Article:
MELLIFONT

From A Topographical Dictionary of Ireland, 1837

MELLIFONT, a parish, partly in the barony of UPPER SLANE, county of MEATH, and partly in that of FERRARD, county of LOUTH, and province of LEINSTER, 4 miles (N. W.) from Drogheda, near the road to Ardee, by way of Collon; containing, with the parish of Tullyallen, 3964 inhabitants. This place derived its chief celebrity from the foundation of a monastery in 1142, by Donough McCorvoill or Carrol, Prince of Uriel, for Cistercian monks sent over by St. Bernard from his abbey of Clairvaux, and of which Christian O'Conarchy, the first abbot, was, in 1150, consecrated Bishop of Lismore. In 1157 a great synod, at which the Archbishop of Armagh, then apostolic legate, and many princes and bishops were present, was held here for the consecration of the church, on which occasion, among numerous munificent benefactors, Devorghal, wife of Tiernan O'Rourk, Prince of Breffny, who afterwards died here in seclusion, presented 60 oz. of gold, a chalice of the same metal for the high altar, and furniture for nine other altars in the church.

The ample endowments of the abbey were confirmed by charter of Henry II., and by King John, who augmented its possessions; and in 1347 and 1349, Edward III. greatly extended its possessions and privileges; he granted to the abbot the power of life and death within his territories, and the liberty of acquiring a burgage holding in the town of Drogheda, for the residence of the abbots during the sittings of parliament and other great councils. In 1471 and 1472, parliament disannulled the grants, rent-charges, annuities, leases and alienations made by the late Abbot John. In 1540, Richard Conter, the last abbot, resigned the monastery into the King's hands and received a pension of £40 per ann. for life.

After the dissolution, the monastery and its revenues, at that time valued at £315. 19., were, on account of the difficulty of defending these possessions against the incursions of the native Irish, granted to Sir Gerald Moore, who converted the abbey into a baronial residence and place of defence. Though situated so near the border of the English pale, the place maintained itself in security against all the attacks of the Irish, till, in the war of 1641, it was besieged by a strong body of the insurgents, when the garrison, consisting only of 15 horse and 22 foot, made a vigorous defence, in which they killed 120 of the enemy, and on their ammunition being exhausted, forced their way through the besiegers and retreated to Drogheda in safety, with the exception of 11 men who were intercepted and put to the sword. The castle was plundered by the insurgents, who, taking advantage of the absence of Lord Moore with his troop of 66 horsemen for the protection of Drogheda, desolated the place and put the servants to death. Mellifont continued for some time after to be the chief residence of the Moore family, till the Earl of Drogheda removed to Monastereven, now Moore abbey, in the county of Kildare, since which time this once magnificent pile of building has become a heap of ruins.

The parish is situated in a beautiful small valley intersected by the Mattock rivulet, which flows into the Boyne; the land is fertile and in good cultivation. Near the ruins of the abbey is a large flour-mill, worked by water which flows under the ancient gateway, and turns four pairs of stones. It is an impropriate curacy, in the diocese of Armagh, forming part of the union of Tullyallen; the rectory is impropriate in the Marquess of Drogheda.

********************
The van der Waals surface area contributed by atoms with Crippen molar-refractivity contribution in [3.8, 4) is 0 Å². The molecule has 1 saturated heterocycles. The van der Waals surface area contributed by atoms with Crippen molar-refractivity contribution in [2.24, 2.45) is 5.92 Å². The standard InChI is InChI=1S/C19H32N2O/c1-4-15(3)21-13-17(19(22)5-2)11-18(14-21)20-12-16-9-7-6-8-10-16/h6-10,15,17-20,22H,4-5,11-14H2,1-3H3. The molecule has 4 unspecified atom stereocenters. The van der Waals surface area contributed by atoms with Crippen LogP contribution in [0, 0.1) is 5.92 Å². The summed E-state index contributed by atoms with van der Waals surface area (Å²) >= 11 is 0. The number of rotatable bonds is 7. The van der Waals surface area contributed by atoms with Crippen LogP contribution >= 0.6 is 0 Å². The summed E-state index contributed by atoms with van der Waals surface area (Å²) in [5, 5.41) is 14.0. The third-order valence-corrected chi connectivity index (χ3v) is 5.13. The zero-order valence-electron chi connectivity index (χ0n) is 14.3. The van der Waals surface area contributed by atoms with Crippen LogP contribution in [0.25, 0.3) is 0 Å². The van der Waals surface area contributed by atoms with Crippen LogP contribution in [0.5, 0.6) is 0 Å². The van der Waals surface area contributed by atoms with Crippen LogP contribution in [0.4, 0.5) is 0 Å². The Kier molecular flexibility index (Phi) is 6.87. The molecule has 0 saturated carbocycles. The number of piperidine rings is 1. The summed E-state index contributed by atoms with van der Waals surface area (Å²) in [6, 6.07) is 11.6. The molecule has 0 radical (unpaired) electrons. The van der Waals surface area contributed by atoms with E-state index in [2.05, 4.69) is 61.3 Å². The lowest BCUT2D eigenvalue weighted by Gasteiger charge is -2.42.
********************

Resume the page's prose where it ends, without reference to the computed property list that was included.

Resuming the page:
In the R. C. divisions it is also part of the union or district of Tullyallen. The ruins of the ancient abbey, for which this parish is chiefly celebrated, consist principally of the lofty gateway leading into the area of the abbey grounds, and a massive square tower carried up on one side to a considerable height, and forming a strong protection against the frequent assaults to which the place was exposed; it is connected with the rock by a wall, affording entrance only through a low circular archway. Within the area are the elegant remains of St. Bernard's chapel, the splendid doorway of which, a highly enriched and deeply receding pointed arch in the most elaborate style of Norman embellishment, has been removed.

The interior of the chapel is plainly groined with arches springing from columns on the side walls with ornamented capitals, and lighted with an east window of two lights, enriched with delicate tracery, and with three windows of similar design on each side. The baptistry, an octagonal building of great beauty, has only four of the walls remaining, each resting on an arch of graceful form and richly moulded; the roof is wanting, but within are the corbels on the walls from which the arches sprung for its support; above the roof of this building was a reservoir of water, from which every part of the monastery was supplied.

There are also the foundations of a spacious quadrangular building, probably the cloisters; and near the summit of the hill is a large cemetery, with some remains of a church, apparently of a much later date; there are numerous fragments of richly sculptured pillars scattered over the site, and though these very interesting ruins afford but an imperfect idea of the original grandeur of this celebrated monastery, they present in their details many of the richest specimens of architectural embellishment to be found in any part of the country.

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